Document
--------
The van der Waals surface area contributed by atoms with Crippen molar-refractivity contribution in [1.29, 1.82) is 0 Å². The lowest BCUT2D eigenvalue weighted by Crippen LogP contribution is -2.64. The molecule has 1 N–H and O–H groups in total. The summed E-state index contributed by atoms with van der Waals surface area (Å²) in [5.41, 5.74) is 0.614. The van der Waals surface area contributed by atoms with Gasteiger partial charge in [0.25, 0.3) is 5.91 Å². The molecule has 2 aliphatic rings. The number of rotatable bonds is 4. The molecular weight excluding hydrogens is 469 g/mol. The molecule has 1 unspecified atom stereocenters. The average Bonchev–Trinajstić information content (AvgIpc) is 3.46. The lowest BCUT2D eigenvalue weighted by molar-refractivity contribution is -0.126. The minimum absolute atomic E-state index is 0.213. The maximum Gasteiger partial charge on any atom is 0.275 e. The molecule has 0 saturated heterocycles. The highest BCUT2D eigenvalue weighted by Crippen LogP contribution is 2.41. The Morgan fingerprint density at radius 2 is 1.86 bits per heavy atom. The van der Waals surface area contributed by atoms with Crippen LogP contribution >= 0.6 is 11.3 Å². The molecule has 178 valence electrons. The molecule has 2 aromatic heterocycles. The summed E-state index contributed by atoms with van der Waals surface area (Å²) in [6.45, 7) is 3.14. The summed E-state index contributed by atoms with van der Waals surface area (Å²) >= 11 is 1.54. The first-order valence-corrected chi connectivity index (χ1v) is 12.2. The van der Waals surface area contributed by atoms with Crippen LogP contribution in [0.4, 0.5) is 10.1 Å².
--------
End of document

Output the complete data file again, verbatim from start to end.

The van der Waals surface area contributed by atoms with Crippen molar-refractivity contribution in [1.29, 1.82) is 0 Å². The lowest BCUT2D eigenvalue weighted by Crippen LogP contribution is -2.64. The molecule has 1 N–H and O–H groups in total. The summed E-state index contributed by atoms with van der Waals surface area (Å²) in [5.41, 5.74) is 0.614. The van der Waals surface area contributed by atoms with Gasteiger partial charge in [0.25, 0.3) is 5.91 Å². The molecule has 2 aliphatic rings. The number of rotatable bonds is 4. The molecular weight excluding hydrogens is 469 g/mol. The molecule has 1 unspecified atom stereocenters. The average Bonchev–Trinajstić information content (AvgIpc) is 3.46. The lowest BCUT2D eigenvalue weighted by molar-refractivity contribution is -0.126. The minimum absolute atomic E-state index is 0.213. The maximum Gasteiger partial charge on any atom is 0.275 e. The molecule has 0 saturated heterocycles. The highest BCUT2D eigenvalue weighted by Crippen LogP contribution is 2.41. The Morgan fingerprint density at radius 2 is 1.86 bits per heavy atom. The van der Waals surface area contributed by atoms with Crippen LogP contribution >= 0.6 is 11.3 Å². The molecule has 178 valence electrons. The molecule has 2 aromatic heterocycles. The summed E-state index contributed by atoms with van der Waals surface area (Å²) in [6.45, 7) is 3.14. The summed E-state index contributed by atoms with van der Waals surface area (Å²) >= 11 is 1.54. The first-order valence-corrected chi connectivity index (χ1v) is 12.2. The van der Waals surface area contributed by atoms with Crippen LogP contribution in [0.4, 0.5) is 10.1 Å².